EconPapers    
Economics at your fingertips  
 

Room for improvement: Why Korea's leading ICT ODA program has failed to combat corruption

James Christopher Schopf

Telecommunications Policy, 2019, vol. 43, issue 6, 501-519

Abstract: In the past decade Korea has become the world's top provider of Information and Communication Technology (ICT) aid to developing countries. E-government reforms helped Korea cut domestic corruption, and research has established a clear causal relationship between ICT, E-government, and lower corruption. GMM dynamic panel data analysis indicates, however, that Korean ICT aid has in fact exacerbated corruption in recipient nations. ICT ODA from Canada and the U.K., the second and third largest national donors, however, successfully reduced recipient corruption levels. Why? The characteristics of recipients targeted by each respective donor and key differences in national ODA program goals and management systems explain the results. Tobit regressions reveal that economic and security motives led Korea to favor recipients that were poorer and more authoritarian with inferior governance institutions, traits which fixed and random effect regressions show lower E-governments effectiveness against corruption. Canada and the U.K. primarily succeeded by designating good governance as a core ODA goal and by pioneering Results Based Management systems to realize program objectives. They established clear goals, linked them to quantifiable indicators, independently evaluated the results and transparently released that information to the public. Good governance was not at the center of the Korean aid program which failed to establish clear targets, credibly measure results or release information, providing fertile ground for graft, like the Choi Soon-shil scandal, to infect the program. To improve ICT ODA effectiveness against corruption, therefore, Korea must elevate good governance as a core aid objective, accelerate introduction of RBM reforms to increase effectiveness, and direct more aid to recipients with greater civil liberties in which leaders are motivated to effectively employ ICT ODA against corruption.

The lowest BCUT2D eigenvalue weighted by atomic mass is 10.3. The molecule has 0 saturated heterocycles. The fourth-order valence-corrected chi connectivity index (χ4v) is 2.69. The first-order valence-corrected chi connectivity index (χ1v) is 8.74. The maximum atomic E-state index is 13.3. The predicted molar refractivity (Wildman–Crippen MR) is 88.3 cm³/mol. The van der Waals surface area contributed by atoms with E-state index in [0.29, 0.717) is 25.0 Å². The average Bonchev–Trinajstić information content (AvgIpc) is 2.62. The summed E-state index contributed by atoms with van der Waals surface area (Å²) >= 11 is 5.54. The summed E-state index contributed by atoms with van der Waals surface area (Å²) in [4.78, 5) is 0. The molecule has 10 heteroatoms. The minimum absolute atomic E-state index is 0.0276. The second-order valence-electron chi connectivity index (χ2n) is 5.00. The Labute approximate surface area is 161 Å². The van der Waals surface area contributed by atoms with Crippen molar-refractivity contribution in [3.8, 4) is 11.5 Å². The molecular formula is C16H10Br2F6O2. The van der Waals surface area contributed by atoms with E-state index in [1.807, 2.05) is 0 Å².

Date: 2019
References: View references in EconPapers View complete reference list from CitEc
Citations: Track citations by RSS feed

Downloads: (external link)
http://www.sciencedirect.com/science/article/pii/S0308596118301460
Full text for ScienceDirect subscribers only

Related works:
This item may be available elsewhere in EconPapers: Search for items with the same title.

Export reference: BibTeX RIS (EndNote, ProCite, RefMan) HTML/Text

Persistent link: https://EconPapers.repec.org/RePEc:eee:telpol:v:43:y:2019:i:6:p:501-519

Ordering information: This journal article can be ordered from
http://www.elsevier.com/wps/find/journaldescription.cws_home/30471/bibliographic
http://www.elsevier. ... /30471/bibliographic

Access Statistics for this article

Telecommunications Policy is currently edited by Erik Bohlin

More articles in Telecommunications Policy from Elsevier
Bibliographic data for series maintained by Dana Niculescu ().

 
Page updated 2019-08-24
Handle: RePEc:eee:telpol:v:43:y:2019:i:6:p:501-519